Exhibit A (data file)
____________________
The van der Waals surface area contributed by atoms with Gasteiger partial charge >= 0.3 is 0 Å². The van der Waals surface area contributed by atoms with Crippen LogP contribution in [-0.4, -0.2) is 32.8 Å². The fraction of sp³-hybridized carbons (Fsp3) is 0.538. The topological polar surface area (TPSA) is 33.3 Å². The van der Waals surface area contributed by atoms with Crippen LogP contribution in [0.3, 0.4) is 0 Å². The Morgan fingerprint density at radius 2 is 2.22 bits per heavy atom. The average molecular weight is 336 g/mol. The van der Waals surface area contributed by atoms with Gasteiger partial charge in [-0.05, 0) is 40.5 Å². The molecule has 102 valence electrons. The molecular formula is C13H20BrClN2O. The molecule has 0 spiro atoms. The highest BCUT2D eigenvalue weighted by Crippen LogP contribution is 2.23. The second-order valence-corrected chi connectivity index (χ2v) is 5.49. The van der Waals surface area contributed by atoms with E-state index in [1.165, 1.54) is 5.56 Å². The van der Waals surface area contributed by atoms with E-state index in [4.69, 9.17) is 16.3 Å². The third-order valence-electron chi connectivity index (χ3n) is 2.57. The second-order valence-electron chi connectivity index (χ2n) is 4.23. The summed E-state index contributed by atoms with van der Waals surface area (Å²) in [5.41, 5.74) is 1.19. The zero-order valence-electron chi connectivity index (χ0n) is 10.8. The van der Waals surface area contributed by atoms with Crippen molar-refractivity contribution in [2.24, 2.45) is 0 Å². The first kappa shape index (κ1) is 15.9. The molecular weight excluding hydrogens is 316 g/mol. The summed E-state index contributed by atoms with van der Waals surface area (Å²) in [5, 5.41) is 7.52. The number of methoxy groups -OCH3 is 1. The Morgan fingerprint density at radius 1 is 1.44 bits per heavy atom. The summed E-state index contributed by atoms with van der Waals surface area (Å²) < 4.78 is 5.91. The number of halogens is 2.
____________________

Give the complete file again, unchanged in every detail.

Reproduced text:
The van der Waals surface area contributed by atoms with Gasteiger partial charge >= 0.3 is 0 Å². The van der Waals surface area contributed by atoms with Crippen LogP contribution in [-0.4, -0.2) is 32.8 Å². The fraction of sp³-hybridized carbons (Fsp3) is 0.538. The topological polar surface area (TPSA) is 33.3 Å². The van der Waals surface area contributed by atoms with Crippen LogP contribution in [0.3, 0.4) is 0 Å². The Morgan fingerprint density at radius 2 is 2.22 bits per heavy atom. The average molecular weight is 336 g/mol. The van der Waals surface area contributed by atoms with Gasteiger partial charge in [-0.05, 0) is 40.5 Å². The molecule has 102 valence electrons. The molecular formula is C13H20BrClN2O. The molecule has 0 spiro atoms. The highest BCUT2D eigenvalue weighted by Crippen LogP contribution is 2.23. The second-order valence-corrected chi connectivity index (χ2v) is 5.49. The van der Waals surface area contributed by atoms with E-state index in [1.165, 1.54) is 5.56 Å². The van der Waals surface area contributed by atoms with E-state index in [4.69, 9.17) is 16.3 Å². The third-order valence-electron chi connectivity index (χ3n) is 2.57. The second-order valence-electron chi connectivity index (χ2n) is 4.23. The summed E-state index contributed by atoms with van der Waals surface area (Å²) in [5.41, 5.74) is 1.19. The zero-order valence-electron chi connectivity index (χ0n) is 10.8. The van der Waals surface area contributed by atoms with Crippen molar-refractivity contribution in [2.24, 2.45) is 0 Å². The first kappa shape index (κ1) is 15.9. The molecular weight excluding hydrogens is 316 g/mol. The summed E-state index contributed by atoms with van der Waals surface area (Å²) in [5, 5.41) is 7.52. The number of methoxy groups -OCH3 is 1. The Morgan fingerprint density at radius 1 is 1.44 bits per heavy atom. The summed E-state index contributed by atoms with van der Waals surface area (Å²) < 4.78 is 5.91. The number of halogens is 2.